Limited to information on Iran from English-speaking opponents of the regime, both groups of Iran experts got a very misleading vision of where the revolution was heading — because the Iranian revolution was not brought about by the people who spoke English. It was made by merchants in city bazaars, by rural peasants, by the clergy — people Americans didn’t speak to because they couldn’t. This demographic was unsure of the virtues of modernization and not at all clear on the virtues of liberalism. From the time they were born, its members knew the virtue of Islam, and that the Iranian state must be an Islamic state.I can believe it. Not that I know anything about Iran--I know zilch--but because it fits a pattern that seems to be well-night universal when the chattering classes try to understand mass politics. Friedman's description of Iran sounds like a hundred other such misunderstandings--not least the way urban "liberal" "modernist" "outreach" politicians in the (big cities of the) American south used to understand the (predominantly rural) masses. Heck, it probably has something to do with the way Kerensky misunderstood the Bolsheviks, or the Parisian liberals of 1848 misunderstood Napoleon III.
Americans and Europeans have been misreading Iran for 30 years. Even after the shah fell, the myth has survived that a mass movement of people exists demanding liberalization — a movement that if encouraged by the West eventually would form a majority and rule the country. We call this outlook “iPod liberalism,” the idea that anyone who listens to rock ‘n’ roll on an iPod, writes blogs and knows what it means to Twitter must be an enthusiastic supporter of Western liberalism. Even more significantly, this outlook fails to recognize that iPod owners represent a small minority in Iran — a country that is poor, pious and content on the whole with the revolution forged 30 years ago.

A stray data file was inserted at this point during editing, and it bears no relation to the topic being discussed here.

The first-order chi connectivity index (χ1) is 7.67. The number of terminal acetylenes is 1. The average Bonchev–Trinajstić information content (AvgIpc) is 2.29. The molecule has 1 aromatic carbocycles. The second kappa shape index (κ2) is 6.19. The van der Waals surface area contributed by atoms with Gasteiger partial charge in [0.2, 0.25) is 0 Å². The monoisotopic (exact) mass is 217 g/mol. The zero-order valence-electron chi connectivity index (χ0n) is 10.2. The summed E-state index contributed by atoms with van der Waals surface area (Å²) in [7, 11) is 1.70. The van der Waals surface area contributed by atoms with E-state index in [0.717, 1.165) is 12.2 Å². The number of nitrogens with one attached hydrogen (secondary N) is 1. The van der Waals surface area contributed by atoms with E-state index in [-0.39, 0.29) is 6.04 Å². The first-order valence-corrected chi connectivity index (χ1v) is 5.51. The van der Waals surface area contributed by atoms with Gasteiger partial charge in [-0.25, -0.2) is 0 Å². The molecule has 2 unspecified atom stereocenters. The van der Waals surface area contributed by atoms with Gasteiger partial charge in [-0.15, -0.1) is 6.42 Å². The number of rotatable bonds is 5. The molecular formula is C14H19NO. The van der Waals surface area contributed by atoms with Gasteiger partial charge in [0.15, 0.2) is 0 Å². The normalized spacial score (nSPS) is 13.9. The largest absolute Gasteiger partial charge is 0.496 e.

One corollary: if it's bubba that got us into this mess, it will have to be bubba (if anybody) who gets us out of it. John Kerry, Bill Bradley, Adlai Stevenson,where never able to provide effective leadership for American "progressives;" Happy Chandler and Earl Long (and Bill Clinton?) sometimes did so. Like I say, my knowledge of Iran is zero, perhaps negative. But taking off our secularist urban blinders--putting away our chardonnay-tinted blinders--is almost certainly a necessary first step.